"REPORT: Shutting Down Extremist Websites Won’t Stop Online Radicalization"
According to the criminal complaint, the two met online and spent hundreds of hours in extremist online forums, talking to Al Qaeda supporters and watching the latest videos from “jihadist battlefronts” like Iraq, Afghanistan, and Somalia.
They are the latest in a series of cases in which face-to-face radicalization seems to have been replaced by the internet. Today’s homegrown extremists, it appears, are no longer hanging out at radical mosques or being lured into extremism by real-world recruiters. They meet and socialize on extremist websites and get their information from mainstream platforms like YouTube, Paltalk, Facebook and Twitter.
Counterterrorism officials have long spotted this trend. Late last year, the White House promised an “internet strategy,” aimed at “countering and preventing violent extremist online radicalization.”
A new report by the Bipartisan Policy Center — published last week and endorsed by the former 9/11 Commission chairs Governor Tom Kean and Rep. Lee Hamilton — made suggestions for what this strategy should look like.
Some of its recommendations are counterintuitive.
Based on dozens of case studies and interviews with leading experts and officials, it concluded that online radicalization is here to stay, and that future attacks against the homeland will involve individuals who have been radicalized — at least in part — on the internet. However, it argues that “knocking down” websites or censoring the internet is not the solution.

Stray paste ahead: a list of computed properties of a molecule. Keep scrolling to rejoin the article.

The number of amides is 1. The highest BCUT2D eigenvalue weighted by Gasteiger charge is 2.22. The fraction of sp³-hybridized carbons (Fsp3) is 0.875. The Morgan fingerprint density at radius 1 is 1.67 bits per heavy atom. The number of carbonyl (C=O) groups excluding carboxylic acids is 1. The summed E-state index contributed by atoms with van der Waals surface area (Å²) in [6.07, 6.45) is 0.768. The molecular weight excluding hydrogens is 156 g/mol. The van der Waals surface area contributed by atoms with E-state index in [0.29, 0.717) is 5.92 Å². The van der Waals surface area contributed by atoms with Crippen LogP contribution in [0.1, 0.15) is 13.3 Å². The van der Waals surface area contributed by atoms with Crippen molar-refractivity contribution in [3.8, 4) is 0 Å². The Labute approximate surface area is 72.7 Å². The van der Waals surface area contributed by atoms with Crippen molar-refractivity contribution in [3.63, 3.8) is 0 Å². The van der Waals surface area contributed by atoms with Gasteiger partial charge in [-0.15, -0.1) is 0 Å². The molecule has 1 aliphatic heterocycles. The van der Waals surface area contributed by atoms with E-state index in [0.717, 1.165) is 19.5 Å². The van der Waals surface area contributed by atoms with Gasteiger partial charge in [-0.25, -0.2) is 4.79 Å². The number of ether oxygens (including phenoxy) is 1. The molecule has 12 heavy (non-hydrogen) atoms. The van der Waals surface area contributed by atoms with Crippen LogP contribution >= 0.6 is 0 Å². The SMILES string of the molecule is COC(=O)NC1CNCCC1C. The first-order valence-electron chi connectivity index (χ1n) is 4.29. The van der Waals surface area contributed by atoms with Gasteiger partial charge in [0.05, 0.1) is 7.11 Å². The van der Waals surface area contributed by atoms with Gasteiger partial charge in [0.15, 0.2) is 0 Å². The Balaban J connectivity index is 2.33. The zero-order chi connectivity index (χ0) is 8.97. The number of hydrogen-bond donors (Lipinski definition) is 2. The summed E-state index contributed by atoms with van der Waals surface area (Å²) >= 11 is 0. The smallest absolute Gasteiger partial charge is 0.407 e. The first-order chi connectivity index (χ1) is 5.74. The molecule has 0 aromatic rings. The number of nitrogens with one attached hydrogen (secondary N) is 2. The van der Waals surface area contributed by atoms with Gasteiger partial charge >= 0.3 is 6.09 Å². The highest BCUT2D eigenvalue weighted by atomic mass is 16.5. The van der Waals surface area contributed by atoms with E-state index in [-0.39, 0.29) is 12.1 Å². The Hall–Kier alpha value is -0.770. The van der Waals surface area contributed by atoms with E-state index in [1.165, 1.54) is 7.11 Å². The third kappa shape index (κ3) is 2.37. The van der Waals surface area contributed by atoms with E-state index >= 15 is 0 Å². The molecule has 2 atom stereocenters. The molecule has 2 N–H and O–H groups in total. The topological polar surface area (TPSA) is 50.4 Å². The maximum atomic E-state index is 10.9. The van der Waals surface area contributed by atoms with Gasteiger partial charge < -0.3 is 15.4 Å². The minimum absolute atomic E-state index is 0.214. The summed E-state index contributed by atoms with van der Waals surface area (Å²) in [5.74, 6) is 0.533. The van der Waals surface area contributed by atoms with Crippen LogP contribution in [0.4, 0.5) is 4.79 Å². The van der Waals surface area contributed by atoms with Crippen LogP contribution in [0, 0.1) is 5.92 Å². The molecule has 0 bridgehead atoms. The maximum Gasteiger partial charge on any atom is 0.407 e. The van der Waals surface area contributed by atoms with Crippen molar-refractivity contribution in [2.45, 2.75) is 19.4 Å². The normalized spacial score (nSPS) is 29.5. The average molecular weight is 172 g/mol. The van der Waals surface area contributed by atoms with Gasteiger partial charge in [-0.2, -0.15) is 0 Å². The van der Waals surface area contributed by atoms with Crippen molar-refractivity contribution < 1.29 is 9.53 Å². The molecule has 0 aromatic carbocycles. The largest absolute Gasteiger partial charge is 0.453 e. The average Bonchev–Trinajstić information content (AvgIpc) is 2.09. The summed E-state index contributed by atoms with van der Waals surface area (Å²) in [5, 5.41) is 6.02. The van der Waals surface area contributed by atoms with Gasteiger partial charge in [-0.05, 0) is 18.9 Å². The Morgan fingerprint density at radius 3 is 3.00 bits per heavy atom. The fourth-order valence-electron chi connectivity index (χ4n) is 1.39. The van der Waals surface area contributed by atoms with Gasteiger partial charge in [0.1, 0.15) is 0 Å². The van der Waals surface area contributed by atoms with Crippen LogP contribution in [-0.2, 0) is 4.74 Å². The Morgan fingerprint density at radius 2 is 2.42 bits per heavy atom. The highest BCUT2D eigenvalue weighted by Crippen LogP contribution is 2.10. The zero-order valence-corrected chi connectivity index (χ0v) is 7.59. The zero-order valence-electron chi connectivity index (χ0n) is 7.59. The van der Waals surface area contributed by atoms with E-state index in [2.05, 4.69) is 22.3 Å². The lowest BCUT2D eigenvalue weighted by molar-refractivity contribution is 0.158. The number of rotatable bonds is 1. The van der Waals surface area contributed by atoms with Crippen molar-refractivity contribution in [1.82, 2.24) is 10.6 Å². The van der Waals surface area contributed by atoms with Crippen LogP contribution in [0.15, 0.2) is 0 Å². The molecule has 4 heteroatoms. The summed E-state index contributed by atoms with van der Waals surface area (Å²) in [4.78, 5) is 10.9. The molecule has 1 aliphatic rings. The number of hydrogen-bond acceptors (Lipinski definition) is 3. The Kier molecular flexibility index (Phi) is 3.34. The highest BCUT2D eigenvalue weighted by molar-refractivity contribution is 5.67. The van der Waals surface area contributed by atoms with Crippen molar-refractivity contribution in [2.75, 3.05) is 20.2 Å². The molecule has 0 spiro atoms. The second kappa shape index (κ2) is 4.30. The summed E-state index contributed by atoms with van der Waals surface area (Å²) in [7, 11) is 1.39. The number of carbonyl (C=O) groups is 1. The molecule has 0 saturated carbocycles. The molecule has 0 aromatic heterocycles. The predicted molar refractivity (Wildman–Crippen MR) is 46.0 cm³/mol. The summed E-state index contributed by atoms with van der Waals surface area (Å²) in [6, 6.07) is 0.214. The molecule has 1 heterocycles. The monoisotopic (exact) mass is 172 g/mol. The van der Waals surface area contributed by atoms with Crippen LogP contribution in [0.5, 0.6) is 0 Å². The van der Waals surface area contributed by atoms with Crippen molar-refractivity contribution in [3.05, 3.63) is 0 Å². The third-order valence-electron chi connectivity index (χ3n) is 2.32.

Going through a long list of measures that can be used to remove content from the internet, the report concludes that doing so would not just be unconstitutional, but also ineffective.
For example, “takedown regimes,” which exist in countries like Britain and the Netherlands, make little difference to the amount of extremist content online and can easily be circumvented, while aggressive prosecutions of content producers are rarely successful and can have the (unintended) consequence of drawing more attention to their websites.
Filtering systems, which have been considered by Australia and the European Union, would require the government to maintain and publish blacklists of banned websites, prompting legal challenges and raising myriad political and constitutional issues, while — again — dealing with only a small percentage of extremist online content.
Even if those measures could somehow be made to work, vital intelligence would be lost. Indeed, a whole chapter of the report shows how the presence of violent extremists in cyberspace can be used to gain information about their intentions, networks, and the people who are involved in them.
The report argues that the White House’s strategy should focus on reducing the demand for violent extremist messages: for example, by bringing together tech companies and community groups, helping them to become more effective at challenging extremist narratives.
First and foremost, however, policymakers need to recognize that “knocking down” the vast majority of violent extremist material is impossible and that most efforts aimed at doing so are costly and counterproductive. As much as some politicians may like this to be the case, the internet can’t simply be shut down.